home is where the heart is: a hospital journey.
We are all ready to go home but we’re not. Discharge is set for June 5th but it would be a miracle if we actually left the hospital that day.
The beauty of the Canadian healthcare system is that we don’t have to pay for our stay in hospital or any of the equipment we need. Our Bipap machine alone is $15,000. The downside of the system is that we often have to wait: for equipment, specialists appointments, non life threatening surgeries.
So, we wait. Probably another week or so.
Over 5 weeks ago we were admitted to the hospital. It feels like ages ago. I had NO idea that our trip to the ER would result in intubation, extubation, Bipap and a J tube insertion. This place has become our home. It’s weird and comforting at the same time.
Looking back I can scarcely understand how we made it through. Yes there were tears and I was throwing up and having trouble eating and functioning, but we made it. God is so good and kind to us. He has never left our side.
Florence will be going home with a Bipap machine for use at naps and during the night. She will have a GJ tube button or MIC KEY inserted at the end of June. She will be fed through her J tube (directly into her small intestine) for awhile. We were hoping for G tube feeds (directly into her stomach) sooner but it’s a process and they want to make sure she doesn’t aspirate (i.e. have acid reflux or vomiting). She’s amazing and doesn’t display any signs of this, but as with all SMA babies they take things slowly and expect the worse. As one doctor said “We trust the nature of this condition and what we have seen it do, because that’s all we know.” I smiled and nodded and felt my heart say: well, I don’t trust it, so say what you like, I will never accept it as a part of us. And somehow his words made me feel at ease.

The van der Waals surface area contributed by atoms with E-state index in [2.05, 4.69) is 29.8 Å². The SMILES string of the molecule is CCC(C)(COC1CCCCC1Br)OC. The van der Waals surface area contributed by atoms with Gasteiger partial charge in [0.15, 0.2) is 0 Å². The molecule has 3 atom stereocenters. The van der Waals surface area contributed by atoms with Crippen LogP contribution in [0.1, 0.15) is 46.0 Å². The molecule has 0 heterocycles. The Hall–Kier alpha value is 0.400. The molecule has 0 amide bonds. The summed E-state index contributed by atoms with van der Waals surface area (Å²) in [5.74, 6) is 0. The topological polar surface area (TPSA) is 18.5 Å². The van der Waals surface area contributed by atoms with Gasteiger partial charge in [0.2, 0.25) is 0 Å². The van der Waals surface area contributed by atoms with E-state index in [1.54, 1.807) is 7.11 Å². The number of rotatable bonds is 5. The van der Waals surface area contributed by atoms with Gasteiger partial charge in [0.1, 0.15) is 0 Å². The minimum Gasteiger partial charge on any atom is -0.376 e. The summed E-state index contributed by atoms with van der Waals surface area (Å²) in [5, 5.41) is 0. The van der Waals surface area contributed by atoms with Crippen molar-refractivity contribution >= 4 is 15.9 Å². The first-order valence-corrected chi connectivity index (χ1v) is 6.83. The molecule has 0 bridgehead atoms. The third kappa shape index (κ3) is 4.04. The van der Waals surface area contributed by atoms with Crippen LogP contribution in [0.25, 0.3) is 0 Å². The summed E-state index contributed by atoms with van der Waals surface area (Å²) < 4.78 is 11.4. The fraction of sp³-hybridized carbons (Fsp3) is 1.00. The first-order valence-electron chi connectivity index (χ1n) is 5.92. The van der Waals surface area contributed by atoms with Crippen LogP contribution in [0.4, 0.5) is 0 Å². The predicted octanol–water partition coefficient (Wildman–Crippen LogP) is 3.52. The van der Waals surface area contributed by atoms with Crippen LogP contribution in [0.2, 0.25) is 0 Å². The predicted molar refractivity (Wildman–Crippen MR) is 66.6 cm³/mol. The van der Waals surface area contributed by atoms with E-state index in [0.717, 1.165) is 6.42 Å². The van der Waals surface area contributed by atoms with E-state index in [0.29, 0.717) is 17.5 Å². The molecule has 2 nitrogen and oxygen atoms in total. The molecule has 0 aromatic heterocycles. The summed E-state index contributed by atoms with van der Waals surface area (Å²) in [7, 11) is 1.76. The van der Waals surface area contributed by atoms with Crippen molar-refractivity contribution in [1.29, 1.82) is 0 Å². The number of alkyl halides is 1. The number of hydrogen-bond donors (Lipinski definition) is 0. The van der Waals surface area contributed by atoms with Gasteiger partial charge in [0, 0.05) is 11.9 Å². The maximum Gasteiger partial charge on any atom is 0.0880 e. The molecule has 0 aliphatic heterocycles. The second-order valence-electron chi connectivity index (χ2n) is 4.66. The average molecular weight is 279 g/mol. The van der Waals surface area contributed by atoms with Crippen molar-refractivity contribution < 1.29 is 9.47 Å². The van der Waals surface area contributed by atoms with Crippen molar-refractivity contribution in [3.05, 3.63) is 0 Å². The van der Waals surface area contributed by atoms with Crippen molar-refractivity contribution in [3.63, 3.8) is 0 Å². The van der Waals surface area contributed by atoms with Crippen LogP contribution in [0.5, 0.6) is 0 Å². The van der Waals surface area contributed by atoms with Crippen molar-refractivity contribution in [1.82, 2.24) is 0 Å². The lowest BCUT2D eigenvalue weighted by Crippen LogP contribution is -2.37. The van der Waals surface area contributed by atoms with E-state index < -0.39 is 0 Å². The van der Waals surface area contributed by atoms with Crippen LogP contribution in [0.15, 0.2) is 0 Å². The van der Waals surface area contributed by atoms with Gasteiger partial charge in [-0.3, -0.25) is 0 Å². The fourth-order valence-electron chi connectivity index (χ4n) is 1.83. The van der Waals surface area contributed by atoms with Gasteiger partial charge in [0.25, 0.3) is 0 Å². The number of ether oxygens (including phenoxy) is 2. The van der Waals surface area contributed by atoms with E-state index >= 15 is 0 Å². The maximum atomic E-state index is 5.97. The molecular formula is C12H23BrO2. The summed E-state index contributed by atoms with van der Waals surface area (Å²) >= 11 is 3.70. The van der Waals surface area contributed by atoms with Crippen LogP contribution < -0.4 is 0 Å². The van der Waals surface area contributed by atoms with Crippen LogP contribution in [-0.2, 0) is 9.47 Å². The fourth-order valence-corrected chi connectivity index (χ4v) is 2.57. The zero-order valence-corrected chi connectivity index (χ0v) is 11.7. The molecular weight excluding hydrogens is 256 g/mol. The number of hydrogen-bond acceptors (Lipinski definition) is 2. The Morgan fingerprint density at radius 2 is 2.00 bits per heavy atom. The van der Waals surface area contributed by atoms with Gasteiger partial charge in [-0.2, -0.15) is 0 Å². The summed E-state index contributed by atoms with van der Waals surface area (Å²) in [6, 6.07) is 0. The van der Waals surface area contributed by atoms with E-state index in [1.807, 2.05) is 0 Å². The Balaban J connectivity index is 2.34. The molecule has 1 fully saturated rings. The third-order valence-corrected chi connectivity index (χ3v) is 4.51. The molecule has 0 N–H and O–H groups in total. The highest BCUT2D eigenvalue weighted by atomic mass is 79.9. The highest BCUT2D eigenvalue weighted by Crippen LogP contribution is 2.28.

We also have coverage for all of the supplies we need on a monthly basis, from white vinegar for sanitizing equipment to syringes to formula to medical tape.
We are blessed to have 56 hours of in home nursing care a week. It may take some adjusting to have someone in our small home with the creaky floors and tiny bathroom all the time, but it will be SO helpful.
As our time here draws to an end, I want to tell the medical world: This is not who she is! This is an SMA free zone! We don’t live under those restrictions. We don’t expect the worse. She is doing so well and already beating the odds. As a baby, Flo could hold her head up and sit if we held her. She could breastfeed and eat orally. She only recently started losing the ability to hold her head up I was told I couldn’t breastfeed or feed her solids (although there is hope for her as she gets older). She would happily eat some puréed bananas and have her mamas milk.
She can move her hands and part of her arms, she’s bubbly and chatty and loves to sing. She can swallow her secretions and suck and chew on things. She can move her feet and ankles and cry loud enough to let you know she’s pissed! She doesn’t require Bipap at night to keep her alive, she just needs it to help her lungs expand, to build up a reserve.
She is not your typical SMA type 1 and this is no small miracle.
We celebrate her accomplishments every moment of every day! And I appreciate those nurses and doctors that do, in fact I love them! They see her and are amazed. They are proud of her and slightly stunned.
We are moving forward, not backwards. We are living in grace and letting go of fear.
Life is so short and we now understand that it’s also fragile. Things change in a moment, but God doesn’t. We get tired and feel like we can’t cope.
God does not. This is why He is the strength of my heart. My mother heart started to weaken the moment we got the diagnosis. It is only because of God’s great love that we can continue and do all things through Him.